Qualitative evaluation of London Homelessness SIB Part 2
The Department for Communities and Local Government recently published (20 March 2015) the very interesting second interim Qualitative Evaluation of the London Homelessness Social Impact Bond (SIB) where providers were paid on a payment by results basis for their effectiveness in helping rough sleepers.
This scheme produced a substantial amount of learning because two different organisations (St Mungo’s and Thames Reach) were each contracted to deliver services to half of a cohort of 831 entrenched rough sleepers. Each organisation chose a different form of SIB and it was possible to compare outcomes directly on a like-for-like basis.
The different SIB formats and the delivery model are covered in detail in my post on the initial interim evaluation. This initial evaluation came to the following conclusions:
- The payment by results approach had stimulated providers to develop an innovative and effective delivery model
- Performance against targets in the first year was mixed
- There was a significant amount of work involved for both commissioners and providers in developing a SIB and the payment mechanism for a PbR approach.
This second report is structured around the five outcomes whose results drive the payments under the contract. These are:
- Reduced rough sleeping;
- Stable accommodation;
- Employment; and
1. Reduced rough sleeping
Both providers have reduced the number of people sleeping rough in central London although only one achieved the full PbR target of baseline reduction minus 5%.
2. Stable accommodation
Arguably, this is the most important outcome as it represents a long-term solution to homelessness since the outcome measure is defined as entry into accommodation with a tenancy (as opposed to a hostel) agreement and then the sustainment of that tenancy at 12 and 18 months. Both providers exceeded their targets with strong performance at all three of these milestones.
All the stakeholders interviewed for the evaluation attributed the strong performance against this outcome as a confirmation of the “Navigator model” developed for this scheme where individualised support is provided by keyworkers who are incentivised (by the PbR model) to “go the extra mile”.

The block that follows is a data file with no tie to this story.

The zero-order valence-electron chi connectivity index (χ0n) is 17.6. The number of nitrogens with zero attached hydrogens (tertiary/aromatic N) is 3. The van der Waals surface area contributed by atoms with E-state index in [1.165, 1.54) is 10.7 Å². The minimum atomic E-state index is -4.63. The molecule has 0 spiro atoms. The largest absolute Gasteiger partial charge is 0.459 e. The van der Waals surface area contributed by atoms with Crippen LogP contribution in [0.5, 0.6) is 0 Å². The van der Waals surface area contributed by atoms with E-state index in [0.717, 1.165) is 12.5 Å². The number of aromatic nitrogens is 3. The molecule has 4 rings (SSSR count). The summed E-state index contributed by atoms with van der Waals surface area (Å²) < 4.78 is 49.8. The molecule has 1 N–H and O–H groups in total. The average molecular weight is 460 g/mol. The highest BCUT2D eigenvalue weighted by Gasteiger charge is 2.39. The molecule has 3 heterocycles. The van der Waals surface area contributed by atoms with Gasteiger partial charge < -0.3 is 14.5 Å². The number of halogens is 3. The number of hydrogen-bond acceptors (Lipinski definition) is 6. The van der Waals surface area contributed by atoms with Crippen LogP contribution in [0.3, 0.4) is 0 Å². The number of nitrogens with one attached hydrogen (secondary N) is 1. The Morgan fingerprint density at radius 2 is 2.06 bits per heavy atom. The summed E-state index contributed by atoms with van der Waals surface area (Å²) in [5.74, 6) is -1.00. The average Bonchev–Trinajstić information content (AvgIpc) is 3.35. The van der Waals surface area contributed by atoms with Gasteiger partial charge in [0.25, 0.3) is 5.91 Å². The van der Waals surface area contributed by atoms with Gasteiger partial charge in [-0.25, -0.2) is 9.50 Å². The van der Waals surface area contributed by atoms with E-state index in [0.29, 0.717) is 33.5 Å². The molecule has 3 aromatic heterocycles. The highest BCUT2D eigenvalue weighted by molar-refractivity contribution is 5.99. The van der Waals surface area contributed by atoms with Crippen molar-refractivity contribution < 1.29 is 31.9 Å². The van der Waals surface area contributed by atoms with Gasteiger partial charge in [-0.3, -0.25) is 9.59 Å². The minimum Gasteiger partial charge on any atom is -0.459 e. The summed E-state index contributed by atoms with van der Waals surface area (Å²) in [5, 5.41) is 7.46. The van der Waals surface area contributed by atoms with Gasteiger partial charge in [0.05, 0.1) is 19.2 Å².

This outcome is an individual measure of reconnection to their home country for non-UK nationals without a right to reside in the UK. The reconnection outcome is the second-highest component of the total contract, valued at 25%. Progress against this outcome has improved but remains below target. The main reason for this appears to be the legal complexity of service users’ immigration issues.
Interestingly, the mixed picture of achievement in the initial period has continued into the second evaluation period with fewer clients achieving a target level of qualification and volunteering but higher numbers achieving full-time work outcomes at both 13 and 26 weeks.
There is still no data available for the health outcome.
This second interim evaluation strengthens the initial findings that payment by results may be an appropriate commissioning approach for this client group. The holistic, individually tailored Navigator model has proved to be a successful approach to supporting the complex individual needs of homeless people.
The PbR model appears to be incentivising delivery as intended and there is no evidence of perverse incentives. The ethos of the provider organisations means that they are both committed to continuing support for those who remain on the streets.
However, the challenge of developing a balance so that resources are focused on achieving a maximum return on payment for outcomes while continuing to support this vulnerable group is perhaps the main challenge for the rest of this project. The final evaluation which is due next year should tell us how well this balance has been managed.